Mentions tips lecturer has for colleagues based on their experience.
The use of the app was really an enrichment for the excursion. It was activating the students more and all groups had a more similar experience. This kind of equalising the excursion was really the biggest win of using the Peek app; we were reasonably sure that everyone had covered similar topics in a similar way. Previously, this was more dependent on the group and the supervisor. Now, although also somewhat dependent on the group and which discussion arose there, in principle, everyone had seen the same and had thought about the same questions. This was especially important for the Grebbedijk because after the excursion we always do a role play, and then it is useful if everyone has the same dyke in mind.
- The nice thing about it was as well that everyone was working on the questions. Although, in the end, the fastest ones were often in charge. Next time, we will consider if it is an option that more answers need to be filled in before the group can continue. In the discussions, however, it was easy to involve them all. So having the questions in combination with some real persons along the route, will definitely stay.
- In the end, it also saved us time. When we had supervised groups of 10, we needed more guides that would cycle along. Now we had 3 staff members along the route, who would be there the whole morning, but this was half the people. So it was somewhat more efficient and the preparation can be used again for next year.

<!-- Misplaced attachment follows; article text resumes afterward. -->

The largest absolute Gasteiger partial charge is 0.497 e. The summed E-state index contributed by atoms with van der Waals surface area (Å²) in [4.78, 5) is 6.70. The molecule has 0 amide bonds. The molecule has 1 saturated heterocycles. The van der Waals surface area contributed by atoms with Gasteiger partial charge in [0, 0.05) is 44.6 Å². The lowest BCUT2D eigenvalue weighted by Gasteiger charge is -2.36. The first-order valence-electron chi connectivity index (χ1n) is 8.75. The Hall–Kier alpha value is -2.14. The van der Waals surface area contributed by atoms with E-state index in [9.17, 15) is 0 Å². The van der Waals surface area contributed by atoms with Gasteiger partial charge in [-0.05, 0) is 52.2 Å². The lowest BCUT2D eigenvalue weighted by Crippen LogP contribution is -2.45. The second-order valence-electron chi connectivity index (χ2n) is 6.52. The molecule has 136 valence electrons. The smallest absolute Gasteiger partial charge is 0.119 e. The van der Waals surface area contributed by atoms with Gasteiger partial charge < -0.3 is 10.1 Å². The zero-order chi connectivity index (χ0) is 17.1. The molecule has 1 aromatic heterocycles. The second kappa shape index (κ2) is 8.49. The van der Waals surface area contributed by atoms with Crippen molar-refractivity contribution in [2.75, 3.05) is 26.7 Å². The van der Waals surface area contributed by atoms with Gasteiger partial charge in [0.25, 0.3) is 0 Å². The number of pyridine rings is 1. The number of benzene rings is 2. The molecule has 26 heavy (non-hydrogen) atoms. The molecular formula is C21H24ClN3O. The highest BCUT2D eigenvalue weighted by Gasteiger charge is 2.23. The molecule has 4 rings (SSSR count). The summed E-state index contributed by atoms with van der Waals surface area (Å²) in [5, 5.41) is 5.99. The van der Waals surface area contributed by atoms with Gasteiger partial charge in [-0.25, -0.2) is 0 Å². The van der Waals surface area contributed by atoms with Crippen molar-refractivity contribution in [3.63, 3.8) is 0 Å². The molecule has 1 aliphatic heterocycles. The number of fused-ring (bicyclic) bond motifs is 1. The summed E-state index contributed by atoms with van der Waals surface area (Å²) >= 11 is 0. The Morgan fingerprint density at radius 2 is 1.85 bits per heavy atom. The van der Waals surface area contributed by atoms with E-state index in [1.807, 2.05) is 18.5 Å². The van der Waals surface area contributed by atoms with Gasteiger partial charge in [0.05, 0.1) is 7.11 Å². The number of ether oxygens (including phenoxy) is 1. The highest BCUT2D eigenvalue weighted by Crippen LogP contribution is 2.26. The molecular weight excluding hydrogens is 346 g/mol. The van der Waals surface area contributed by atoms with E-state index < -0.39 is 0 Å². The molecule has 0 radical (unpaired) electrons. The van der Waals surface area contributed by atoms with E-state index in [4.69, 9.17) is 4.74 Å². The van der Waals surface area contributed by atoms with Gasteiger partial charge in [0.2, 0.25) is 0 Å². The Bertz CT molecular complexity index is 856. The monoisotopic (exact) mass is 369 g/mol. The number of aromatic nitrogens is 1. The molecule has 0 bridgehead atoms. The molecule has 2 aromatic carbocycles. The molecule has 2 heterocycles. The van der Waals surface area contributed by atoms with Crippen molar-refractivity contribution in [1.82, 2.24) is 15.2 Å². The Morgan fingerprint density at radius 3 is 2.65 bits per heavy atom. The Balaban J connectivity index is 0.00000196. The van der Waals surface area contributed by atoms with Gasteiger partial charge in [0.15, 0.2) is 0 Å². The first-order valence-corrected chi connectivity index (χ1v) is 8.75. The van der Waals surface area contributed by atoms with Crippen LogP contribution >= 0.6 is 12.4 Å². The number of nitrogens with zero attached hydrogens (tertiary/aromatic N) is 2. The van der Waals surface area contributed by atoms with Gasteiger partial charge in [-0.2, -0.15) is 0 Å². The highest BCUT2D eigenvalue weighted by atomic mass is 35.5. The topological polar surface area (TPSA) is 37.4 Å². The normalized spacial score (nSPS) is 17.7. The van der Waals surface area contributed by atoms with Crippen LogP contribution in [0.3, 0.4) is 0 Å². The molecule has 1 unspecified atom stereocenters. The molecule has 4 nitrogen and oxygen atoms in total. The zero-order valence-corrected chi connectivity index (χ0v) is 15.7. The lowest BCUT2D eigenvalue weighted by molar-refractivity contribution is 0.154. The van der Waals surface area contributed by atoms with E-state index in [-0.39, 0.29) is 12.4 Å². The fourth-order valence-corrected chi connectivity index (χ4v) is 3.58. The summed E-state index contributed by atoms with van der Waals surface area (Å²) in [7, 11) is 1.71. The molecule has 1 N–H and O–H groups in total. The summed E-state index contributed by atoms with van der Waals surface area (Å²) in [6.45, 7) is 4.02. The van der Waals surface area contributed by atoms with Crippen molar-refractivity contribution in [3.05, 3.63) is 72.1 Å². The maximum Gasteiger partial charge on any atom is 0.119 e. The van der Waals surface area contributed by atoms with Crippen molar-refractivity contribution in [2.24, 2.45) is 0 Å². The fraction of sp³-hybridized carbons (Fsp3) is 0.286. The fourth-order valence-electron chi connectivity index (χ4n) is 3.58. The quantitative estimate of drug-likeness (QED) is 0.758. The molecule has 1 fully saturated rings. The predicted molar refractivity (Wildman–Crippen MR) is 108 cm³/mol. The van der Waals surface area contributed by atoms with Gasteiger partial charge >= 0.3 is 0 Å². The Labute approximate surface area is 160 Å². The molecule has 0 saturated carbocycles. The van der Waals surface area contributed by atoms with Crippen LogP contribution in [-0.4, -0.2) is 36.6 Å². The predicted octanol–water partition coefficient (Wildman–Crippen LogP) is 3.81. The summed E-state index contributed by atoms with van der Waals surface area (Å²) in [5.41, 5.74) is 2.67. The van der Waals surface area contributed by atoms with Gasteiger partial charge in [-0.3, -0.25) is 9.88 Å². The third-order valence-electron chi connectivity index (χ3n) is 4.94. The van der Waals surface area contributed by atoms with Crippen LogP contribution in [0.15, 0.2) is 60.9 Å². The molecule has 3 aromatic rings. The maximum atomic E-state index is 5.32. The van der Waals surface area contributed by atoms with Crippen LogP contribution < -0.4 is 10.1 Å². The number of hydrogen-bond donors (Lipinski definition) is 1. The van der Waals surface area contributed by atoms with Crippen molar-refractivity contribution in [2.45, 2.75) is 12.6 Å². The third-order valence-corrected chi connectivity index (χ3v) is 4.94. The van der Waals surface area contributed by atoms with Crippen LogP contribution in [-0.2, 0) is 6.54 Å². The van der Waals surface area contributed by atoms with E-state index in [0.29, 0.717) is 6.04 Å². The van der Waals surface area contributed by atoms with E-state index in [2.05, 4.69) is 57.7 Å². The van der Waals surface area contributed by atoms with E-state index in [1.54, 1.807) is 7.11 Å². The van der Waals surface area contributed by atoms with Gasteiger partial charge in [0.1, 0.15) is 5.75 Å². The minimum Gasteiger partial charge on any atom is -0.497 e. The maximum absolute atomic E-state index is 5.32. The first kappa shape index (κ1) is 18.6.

- It might be interesting to see if we can make the programme and excursion even more interactive. One attempt has been to include the following open question at the end of the route: “You have now done the excursion and experienced the tour based on our questions. You may have seen things that were not covered. Which are these?”. The question was there, but we did not put enough emphasis on it and the quality of answers was not very high. Next time, we will try getting back to it more explicitly in a lecture or otherwise. We could maybe also do this with the answers given in the app. There is a direct feedback loop in the Peek app, but relating back to given answers at another point in the course could be valuable.
- As it was possible to do the role play in the largest lecture rooms at distance, we choose to do this activity live. It contributed to socialisation and personal development within the course. So if you do have the opportunity to come to campus, do! Try to make use of this time as good as possible and use it for activities that let students interact and socialise as well.
Teacher(s): Bert Bruins
Educational supporters/ESC contact: Barbara van Mossevelde
Author (interviewer): Barbara van Mossevelde